Norsk Supplying FAA-Approved 3DP Ti Parts to Boeing

787 Dreamliner will be first commercial jet to feature certified additive-manufactured titanium structures

Norsk Titanium AS now has a purchase order from Boeing Commercial Airplanes to supply 3D-printed, structural titanium components, produced by Norsk’s proprietary Rapid Plasma Deposition (RPD) process.  The contract follows an order announced last July, in which NTi produced titanium Ti-6Al-4V preforms for Boeing, for testing and evaluation.

At that time, NTi indicated the goal was to demonstrate part-to-part repeatability and to optimize the operations processes necessary to enter into long-term production of structural components for the OEM’s 787 Dreamliner aircraft.

In the RPD process, titanium wire is fed through plasma torches cooled by an argon shield, melting the material as it is deposited into a near-net shape — a shape determined by CAD-based design. NTi claims that the process makes it possible to produce parts that will replace forgings, with shorter development and production time.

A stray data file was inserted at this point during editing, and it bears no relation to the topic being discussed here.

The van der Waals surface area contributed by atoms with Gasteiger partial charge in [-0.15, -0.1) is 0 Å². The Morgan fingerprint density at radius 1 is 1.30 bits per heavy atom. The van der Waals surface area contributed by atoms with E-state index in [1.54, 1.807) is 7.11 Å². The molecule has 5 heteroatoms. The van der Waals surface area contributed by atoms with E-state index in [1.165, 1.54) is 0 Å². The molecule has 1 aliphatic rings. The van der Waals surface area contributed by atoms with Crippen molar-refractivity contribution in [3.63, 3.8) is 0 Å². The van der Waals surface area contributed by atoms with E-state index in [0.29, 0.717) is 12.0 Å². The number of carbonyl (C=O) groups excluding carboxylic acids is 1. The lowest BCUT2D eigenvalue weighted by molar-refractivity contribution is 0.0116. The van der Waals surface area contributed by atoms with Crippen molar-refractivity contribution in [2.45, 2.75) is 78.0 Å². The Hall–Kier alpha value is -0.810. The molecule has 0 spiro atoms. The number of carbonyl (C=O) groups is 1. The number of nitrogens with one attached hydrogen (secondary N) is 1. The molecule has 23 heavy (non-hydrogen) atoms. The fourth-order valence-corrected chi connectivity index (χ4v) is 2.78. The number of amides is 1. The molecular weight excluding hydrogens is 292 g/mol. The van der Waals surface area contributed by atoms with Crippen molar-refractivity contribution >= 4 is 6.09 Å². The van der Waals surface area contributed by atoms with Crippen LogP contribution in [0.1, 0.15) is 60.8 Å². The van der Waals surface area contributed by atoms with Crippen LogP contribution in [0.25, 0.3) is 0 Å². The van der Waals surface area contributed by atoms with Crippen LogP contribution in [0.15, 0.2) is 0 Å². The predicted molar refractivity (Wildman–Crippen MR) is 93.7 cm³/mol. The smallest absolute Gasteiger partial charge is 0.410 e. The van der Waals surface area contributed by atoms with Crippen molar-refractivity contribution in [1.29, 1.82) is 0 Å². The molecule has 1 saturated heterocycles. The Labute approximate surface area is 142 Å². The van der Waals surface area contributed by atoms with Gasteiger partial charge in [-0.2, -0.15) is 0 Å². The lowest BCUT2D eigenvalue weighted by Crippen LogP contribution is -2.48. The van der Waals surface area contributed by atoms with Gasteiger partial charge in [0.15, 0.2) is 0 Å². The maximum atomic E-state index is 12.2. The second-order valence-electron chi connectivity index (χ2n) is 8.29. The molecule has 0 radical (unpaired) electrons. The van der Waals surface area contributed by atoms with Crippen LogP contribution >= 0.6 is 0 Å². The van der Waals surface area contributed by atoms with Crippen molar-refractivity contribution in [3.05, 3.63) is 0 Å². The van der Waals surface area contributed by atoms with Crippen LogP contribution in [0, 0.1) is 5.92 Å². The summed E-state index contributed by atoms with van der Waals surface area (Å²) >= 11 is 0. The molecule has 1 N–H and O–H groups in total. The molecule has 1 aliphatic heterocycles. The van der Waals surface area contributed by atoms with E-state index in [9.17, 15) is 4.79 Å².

Boeing designed the components, which were submitted to a testing program and achieved FAA certification in February 2017.  Norsk Titanium is the first supplier for Boeing’s high-deposition rate material specification.

NTi produces aerospace-grade titanium structures at Hønefoss, Norway. Its U.S. subsidiary is building an industrial-scale metal additive-manufacturing plant at the SUNY Polytechnic Institute in Plattsburgh, NY, scheduled to start in late this year.

According to president and CEO Warren M. Boley, Jr., “The Norsk Titanium team will continue to expand the portfolio of components supplied to Boeing, meeting stringent certification requirements. It is an honor to earn FAA approval for these structural parts.”

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